Sunday, January 12, 2014



The polar vortex lifted on Thursday and by Friday the night air was positively balmy. A whole raft of cabin-fevered sub-zero refugees eschewed the snow and hit From TheVine to see AcoustiHoo. We were amply rewarded.

AcoustiHoo is a 4-piece ensemble and I've written about each of its members at least once. And I will probably write about each of its members again. And again. And again. Full self disclosure: I've got a huge bias toward this band. I'm a fan. I also have a social relationship with some of the band-members. In my defense, the relationships developed because of their music, not vice versa. I don't know if this lends credibility to the blog, but I doubt anyone who hit From The Vine for AcoustiHoo would disagree with my assessment of the band.

The band members include Sue Orfield on tenor sax, Randy Sinz on upright bass, Olaf Lind on violin, and Lucas Fischer on guitar. Superlatives will be added later.

They shook off the residual vortex-chill with “Sweet Georgia Brown,” a lively country-Hee-Haw-like jig that set Olaf's violin-strings a-smokin'. They followed up with “2:15,” a Sue Orfield original which started out with a lovely violin solo. The intertwining of the sax and violin caused my chest to swell with inchoate nostalgia—a longing to return to a place I'd never been. The next song was “Kansas City” featuring Luke, who kicked the number off with a down-low-and-dirty blues intro. You haven't really heard this classic song until you've experienced Luke's version. Olaf's violin enhances it with a Kentucky-Mountain-Justified feel. Next up was “Az Du Furst Avek,” a traditional Klezmer tune in which Luke's solo evoked the feel of old-world gypsy music.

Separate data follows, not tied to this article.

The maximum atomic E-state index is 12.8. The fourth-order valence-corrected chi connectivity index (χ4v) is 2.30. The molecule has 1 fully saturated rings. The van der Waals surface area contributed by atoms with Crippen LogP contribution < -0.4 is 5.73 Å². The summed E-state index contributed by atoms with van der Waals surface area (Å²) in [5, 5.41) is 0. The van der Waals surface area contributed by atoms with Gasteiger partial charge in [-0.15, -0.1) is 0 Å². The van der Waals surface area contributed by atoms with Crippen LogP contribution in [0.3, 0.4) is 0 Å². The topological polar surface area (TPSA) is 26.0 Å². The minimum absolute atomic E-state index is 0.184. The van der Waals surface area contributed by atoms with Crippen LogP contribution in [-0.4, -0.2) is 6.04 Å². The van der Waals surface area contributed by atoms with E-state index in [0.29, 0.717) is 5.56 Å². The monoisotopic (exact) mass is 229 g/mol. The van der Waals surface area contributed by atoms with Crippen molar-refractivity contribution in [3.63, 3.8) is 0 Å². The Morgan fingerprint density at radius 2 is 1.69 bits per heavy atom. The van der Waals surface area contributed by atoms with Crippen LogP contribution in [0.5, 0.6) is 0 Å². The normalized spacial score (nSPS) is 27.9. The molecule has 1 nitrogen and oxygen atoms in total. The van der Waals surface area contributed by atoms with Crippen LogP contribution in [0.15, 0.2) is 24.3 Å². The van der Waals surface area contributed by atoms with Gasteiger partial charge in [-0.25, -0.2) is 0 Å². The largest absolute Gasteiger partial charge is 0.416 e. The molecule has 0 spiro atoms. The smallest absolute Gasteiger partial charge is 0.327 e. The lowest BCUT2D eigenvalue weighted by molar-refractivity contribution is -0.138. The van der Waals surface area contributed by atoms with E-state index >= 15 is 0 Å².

Are you getting it? Klezmer. Classic blues. 1920-era pop-songs. Originals. And that was just the first four songs. Next Sue called for “My Heart Belongs To Daddy.” They have a set list, but Sue once confided that she's not very good at sticking to it. Consequently there was a tiny pause, during which she said, “You'll pick it up.” And they did. She blew Cole Porter's song like the May West-sultry, old-time jazzy tune it was meant to be. If her soul had a mirror, it would be the music coming out of her saxophone. Luke cooled us down with one of his originals, “Close,” a slow, sweet love-ballad and Olaf and Sue harmonized on “Ashoken Farewell” a Jay Ungar tune that left me remembering a childhood I'd never had.

Randy, all dapper behind his bass in a black beret, called the next song: “Fever.” I love, love, love the way Randy sings this song. It's new to their repertoire and there's no question that it's a love song between him and Sue. In the song he sings, “My heart burns for Sue,” and Sue's saxophone lets us know her heart burns for Randy.